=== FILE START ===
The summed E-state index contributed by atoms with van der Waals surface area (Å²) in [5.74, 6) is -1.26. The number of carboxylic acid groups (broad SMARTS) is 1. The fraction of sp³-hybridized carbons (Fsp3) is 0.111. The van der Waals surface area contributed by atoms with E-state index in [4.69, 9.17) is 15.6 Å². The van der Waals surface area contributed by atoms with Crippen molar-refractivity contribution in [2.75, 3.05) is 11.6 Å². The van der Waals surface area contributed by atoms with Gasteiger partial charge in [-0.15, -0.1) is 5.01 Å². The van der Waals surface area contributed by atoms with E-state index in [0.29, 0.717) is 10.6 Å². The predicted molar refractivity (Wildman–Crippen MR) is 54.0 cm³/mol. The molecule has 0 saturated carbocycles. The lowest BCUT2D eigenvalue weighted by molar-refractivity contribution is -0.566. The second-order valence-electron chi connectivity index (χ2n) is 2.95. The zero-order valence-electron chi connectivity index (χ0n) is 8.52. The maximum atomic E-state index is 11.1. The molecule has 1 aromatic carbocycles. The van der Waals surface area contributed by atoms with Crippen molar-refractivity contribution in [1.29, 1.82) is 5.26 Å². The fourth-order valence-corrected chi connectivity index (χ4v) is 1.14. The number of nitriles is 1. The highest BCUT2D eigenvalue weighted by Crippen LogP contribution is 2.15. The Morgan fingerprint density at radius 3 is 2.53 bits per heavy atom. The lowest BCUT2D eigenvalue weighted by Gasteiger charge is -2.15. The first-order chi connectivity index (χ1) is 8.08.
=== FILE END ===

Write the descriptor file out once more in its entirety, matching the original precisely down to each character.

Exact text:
The summed E-state index contributed by atoms with van der Waals surface area (Å²) in [5.74, 6) is -1.26. The number of carboxylic acid groups (broad SMARTS) is 1. The fraction of sp³-hybridized carbons (Fsp3) is 0.111. The van der Waals surface area contributed by atoms with E-state index in [4.69, 9.17) is 15.6 Å². The van der Waals surface area contributed by atoms with Crippen molar-refractivity contribution in [2.75, 3.05) is 11.6 Å². The van der Waals surface area contributed by atoms with Gasteiger partial charge in [-0.15, -0.1) is 5.01 Å². The van der Waals surface area contributed by atoms with E-state index in [0.29, 0.717) is 10.6 Å². The predicted molar refractivity (Wildman–Crippen MR) is 54.0 cm³/mol. The molecule has 0 saturated carbocycles. The lowest BCUT2D eigenvalue weighted by molar-refractivity contribution is -0.566. The second-order valence-electron chi connectivity index (χ2n) is 2.95. The zero-order valence-electron chi connectivity index (χ0n) is 8.52. The maximum atomic E-state index is 11.1. The molecule has 1 aromatic carbocycles. The van der Waals surface area contributed by atoms with Crippen molar-refractivity contribution in [1.29, 1.82) is 5.26 Å². The fourth-order valence-corrected chi connectivity index (χ4v) is 1.14. The number of nitriles is 1. The highest BCUT2D eigenvalue weighted by Crippen LogP contribution is 2.15. The Morgan fingerprint density at radius 3 is 2.53 bits per heavy atom. The lowest BCUT2D eigenvalue weighted by Gasteiger charge is -2.15. The first-order chi connectivity index (χ1) is 8.08.